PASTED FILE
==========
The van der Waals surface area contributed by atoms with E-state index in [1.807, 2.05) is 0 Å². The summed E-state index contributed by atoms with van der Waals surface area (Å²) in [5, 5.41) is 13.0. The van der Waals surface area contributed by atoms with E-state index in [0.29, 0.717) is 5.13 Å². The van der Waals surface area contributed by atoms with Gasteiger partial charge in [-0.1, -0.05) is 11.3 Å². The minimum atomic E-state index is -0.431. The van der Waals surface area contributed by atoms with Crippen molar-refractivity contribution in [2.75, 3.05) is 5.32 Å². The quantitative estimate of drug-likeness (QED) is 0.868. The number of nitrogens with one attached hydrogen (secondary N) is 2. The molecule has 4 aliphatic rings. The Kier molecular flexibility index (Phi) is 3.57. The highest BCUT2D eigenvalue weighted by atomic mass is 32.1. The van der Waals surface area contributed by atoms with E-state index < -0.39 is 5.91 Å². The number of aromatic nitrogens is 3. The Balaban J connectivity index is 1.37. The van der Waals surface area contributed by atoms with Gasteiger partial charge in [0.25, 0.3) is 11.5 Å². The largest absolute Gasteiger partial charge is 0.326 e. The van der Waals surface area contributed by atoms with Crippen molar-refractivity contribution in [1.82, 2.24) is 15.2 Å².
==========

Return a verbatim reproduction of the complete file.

The van der Waals surface area contributed by atoms with E-state index in [1.807, 2.05) is 0 Å². The summed E-state index contributed by atoms with van der Waals surface area (Å²) in [5, 5.41) is 13.0. The van der Waals surface area contributed by atoms with E-state index in [0.29, 0.717) is 5.13 Å². The van der Waals surface area contributed by atoms with Gasteiger partial charge in [-0.1, -0.05) is 11.3 Å². The minimum atomic E-state index is -0.431. The van der Waals surface area contributed by atoms with Crippen molar-refractivity contribution in [2.75, 3.05) is 5.32 Å². The quantitative estimate of drug-likeness (QED) is 0.868. The number of nitrogens with one attached hydrogen (secondary N) is 2. The molecule has 4 aliphatic rings. The Kier molecular flexibility index (Phi) is 3.57. The highest BCUT2D eigenvalue weighted by atomic mass is 32.1. The van der Waals surface area contributed by atoms with E-state index < -0.39 is 5.91 Å². The number of aromatic nitrogens is 3. The Balaban J connectivity index is 1.37. The van der Waals surface area contributed by atoms with Gasteiger partial charge in [0.25, 0.3) is 11.5 Å². The largest absolute Gasteiger partial charge is 0.326 e. The van der Waals surface area contributed by atoms with Crippen molar-refractivity contribution in [1.82, 2.24) is 15.2 Å².